Sunday, September 23, 2007

The grass is always greener on the other side of the border.

The last few weeks have been about regional and personal exploration, from Vancouver and the Puyallup Fair to family relationships and job satisfaction. Some of these have been more fun than the others.

Dispensing with the clear highlight right off the bat: Everything that Chris told me about Mutton Bustin last year is true. It's like a rodeo, only with kids under six and sheep. It turns out that those sheep can really move! Well, you'd move too if you had a random unexpected kindergartener hanging on to your back for dear life. If you are or have a child under six years old and under 60 pounds, don't wait -- get to the fair next year before it's too late!

In other news, I kind of want to move to Vancouver. Until last weekend I'd only been there to run the marathon, which is a good way to see a lot of the city but not to really experience it. It feels a little like San Francisco to me, which is to say that it feels like a real city kind of city, with real pedestrian life, stuff open into the night, a large and populated downtown. And it's Canadian! And surrounded by beautiful things in the same way that Seattle is.

Travel aside, I'm feeling kind of generally burned out this week. So that probably means that I need more travel! Good thing we have Hong Kong and Australia coming up.

4 Comments:

Blogger jayblack said...

i'm genuinely interested in the concept that travel helps to make someone less burned out.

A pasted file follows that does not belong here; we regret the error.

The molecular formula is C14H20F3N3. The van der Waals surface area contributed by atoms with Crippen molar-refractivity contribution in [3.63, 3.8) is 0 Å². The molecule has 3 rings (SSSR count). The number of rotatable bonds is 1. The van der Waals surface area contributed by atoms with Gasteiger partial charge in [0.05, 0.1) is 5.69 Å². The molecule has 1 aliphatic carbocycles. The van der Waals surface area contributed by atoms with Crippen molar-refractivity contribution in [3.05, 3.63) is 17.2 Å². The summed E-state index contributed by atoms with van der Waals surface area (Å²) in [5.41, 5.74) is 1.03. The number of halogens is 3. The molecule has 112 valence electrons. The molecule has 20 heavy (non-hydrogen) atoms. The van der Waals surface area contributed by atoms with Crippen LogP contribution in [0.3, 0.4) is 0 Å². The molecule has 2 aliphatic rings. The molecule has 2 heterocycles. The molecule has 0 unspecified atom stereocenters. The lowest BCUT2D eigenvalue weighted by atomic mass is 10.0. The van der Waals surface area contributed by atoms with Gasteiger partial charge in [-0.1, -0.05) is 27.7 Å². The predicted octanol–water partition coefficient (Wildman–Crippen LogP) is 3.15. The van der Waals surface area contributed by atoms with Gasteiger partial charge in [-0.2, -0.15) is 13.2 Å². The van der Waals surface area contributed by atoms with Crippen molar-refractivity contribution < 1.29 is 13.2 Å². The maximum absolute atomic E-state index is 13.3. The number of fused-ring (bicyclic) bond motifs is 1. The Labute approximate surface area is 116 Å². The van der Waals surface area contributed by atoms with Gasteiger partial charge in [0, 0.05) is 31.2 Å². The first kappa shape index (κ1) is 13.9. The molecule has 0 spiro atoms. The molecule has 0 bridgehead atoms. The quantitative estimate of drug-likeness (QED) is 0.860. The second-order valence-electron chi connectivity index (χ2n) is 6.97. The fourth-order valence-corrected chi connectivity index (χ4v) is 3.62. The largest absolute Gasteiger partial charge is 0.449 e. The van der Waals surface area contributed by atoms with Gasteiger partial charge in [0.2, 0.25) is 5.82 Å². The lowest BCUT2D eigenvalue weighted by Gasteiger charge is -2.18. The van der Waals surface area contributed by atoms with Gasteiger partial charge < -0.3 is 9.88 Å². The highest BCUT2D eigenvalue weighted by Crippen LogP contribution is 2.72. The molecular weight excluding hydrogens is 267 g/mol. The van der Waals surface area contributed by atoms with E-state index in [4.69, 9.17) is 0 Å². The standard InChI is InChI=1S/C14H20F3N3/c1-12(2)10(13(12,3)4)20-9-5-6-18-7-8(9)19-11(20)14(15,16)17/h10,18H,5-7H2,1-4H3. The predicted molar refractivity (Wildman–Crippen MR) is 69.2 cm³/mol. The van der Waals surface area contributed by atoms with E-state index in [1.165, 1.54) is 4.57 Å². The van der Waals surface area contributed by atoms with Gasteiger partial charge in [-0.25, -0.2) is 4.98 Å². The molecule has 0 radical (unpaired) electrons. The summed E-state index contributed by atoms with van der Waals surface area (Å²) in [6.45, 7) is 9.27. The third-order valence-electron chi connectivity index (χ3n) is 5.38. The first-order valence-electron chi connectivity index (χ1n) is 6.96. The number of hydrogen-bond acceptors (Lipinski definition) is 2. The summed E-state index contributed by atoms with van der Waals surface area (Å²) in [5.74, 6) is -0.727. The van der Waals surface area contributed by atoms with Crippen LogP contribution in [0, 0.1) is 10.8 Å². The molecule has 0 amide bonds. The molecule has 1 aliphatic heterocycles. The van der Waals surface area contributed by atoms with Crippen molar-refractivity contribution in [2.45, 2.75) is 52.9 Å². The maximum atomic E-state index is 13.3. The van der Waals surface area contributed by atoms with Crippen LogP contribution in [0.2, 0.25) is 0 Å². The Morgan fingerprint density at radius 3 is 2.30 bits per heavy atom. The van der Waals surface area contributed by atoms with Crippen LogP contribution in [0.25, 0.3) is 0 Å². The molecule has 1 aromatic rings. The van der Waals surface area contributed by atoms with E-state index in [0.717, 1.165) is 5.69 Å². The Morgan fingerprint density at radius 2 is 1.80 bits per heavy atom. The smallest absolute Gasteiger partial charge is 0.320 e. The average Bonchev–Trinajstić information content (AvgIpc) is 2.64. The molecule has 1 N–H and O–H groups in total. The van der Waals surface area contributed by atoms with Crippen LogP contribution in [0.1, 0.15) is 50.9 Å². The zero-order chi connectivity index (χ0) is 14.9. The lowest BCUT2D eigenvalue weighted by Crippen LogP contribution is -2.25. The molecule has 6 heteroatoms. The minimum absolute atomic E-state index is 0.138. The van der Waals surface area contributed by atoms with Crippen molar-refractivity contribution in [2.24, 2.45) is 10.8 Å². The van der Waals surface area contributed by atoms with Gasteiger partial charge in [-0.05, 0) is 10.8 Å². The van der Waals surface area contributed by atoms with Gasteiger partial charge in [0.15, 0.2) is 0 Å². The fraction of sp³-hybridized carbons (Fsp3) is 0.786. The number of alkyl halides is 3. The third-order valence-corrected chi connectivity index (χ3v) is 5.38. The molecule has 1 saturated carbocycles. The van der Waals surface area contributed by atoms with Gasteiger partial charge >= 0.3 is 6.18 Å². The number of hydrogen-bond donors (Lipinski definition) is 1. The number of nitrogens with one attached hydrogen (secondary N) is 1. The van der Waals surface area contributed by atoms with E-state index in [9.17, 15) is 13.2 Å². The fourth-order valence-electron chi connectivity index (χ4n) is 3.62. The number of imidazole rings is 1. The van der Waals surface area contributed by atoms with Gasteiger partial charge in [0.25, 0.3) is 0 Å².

i once read that the difference between an introvert and an extrovert is that the former doesn't necessarily _dislike_ people so much as find them exhausting. the latter, on the other hand, is energized by the presence of others.

i'm wondering if the same principle at work here regarding travel. could it be that you're a travel extrovert?

11:26 PM  
Blogger Kieran Snyder said...

There are times when exhausts me, or where even the idea of travel exhausts me. But what's hit me as I've become a corporate slave is that time away really needs to be time away in order to be restorative.

2:45 PM  
Blogger jayblack said...

hm.

i'm not being argumentative -- i'm asking because i really want to know how you feel about the following things:

1) planes, airports, security. don't you hate these things? doesn't it take you at least a day of sleep on either end of the trip to recover from it? especially the flight itself, with its 8000 ft. elevation in-tube atmosphere and it's collection of elderly and young germ-carriers?

2) hotels and the bleak sameness of each and every one of them? do you really sleep well there? i, myself, feel like hotels are the imitation sugar fat-free brownies of sleep. it feels like you're full for a bit, but ultimately, they do nothing for you.

3) being somewhere other than home. you need to figure out where and how you're going to eat, where and how you're going to obtain things like prescriptions or medical attention should you need it, where and how you'll... well, do everything. i find this exhausting.

how do you deal with these things? or do you find this part of the process fun? or do you find this part of the process not fun but enjoy the other parts of travel so much that you are able to ignore them?

8:26 AM  
Blogger Kieran Snyder said...

Like everyone, I hate those things. But I hate my own inability to vacation at home even more. If I am near a computer, I am working. This is because I love my work and also because I am an obsessive crazy person. Still, constant working isn't great for you. It's bad enough 49 weeks of the year; the least I can do for myself is take three completely off. And because I am who I am, in order to take time completely off, I need total context shifts. Loafing around at home only works a couple hours at a time before I'm back working again.

I guess basically what I'm saying is that I like travel more than I like developing enough self-discipline to break my obsessive behavior patterns.

10:32 AM  

Post a Comment

<< Home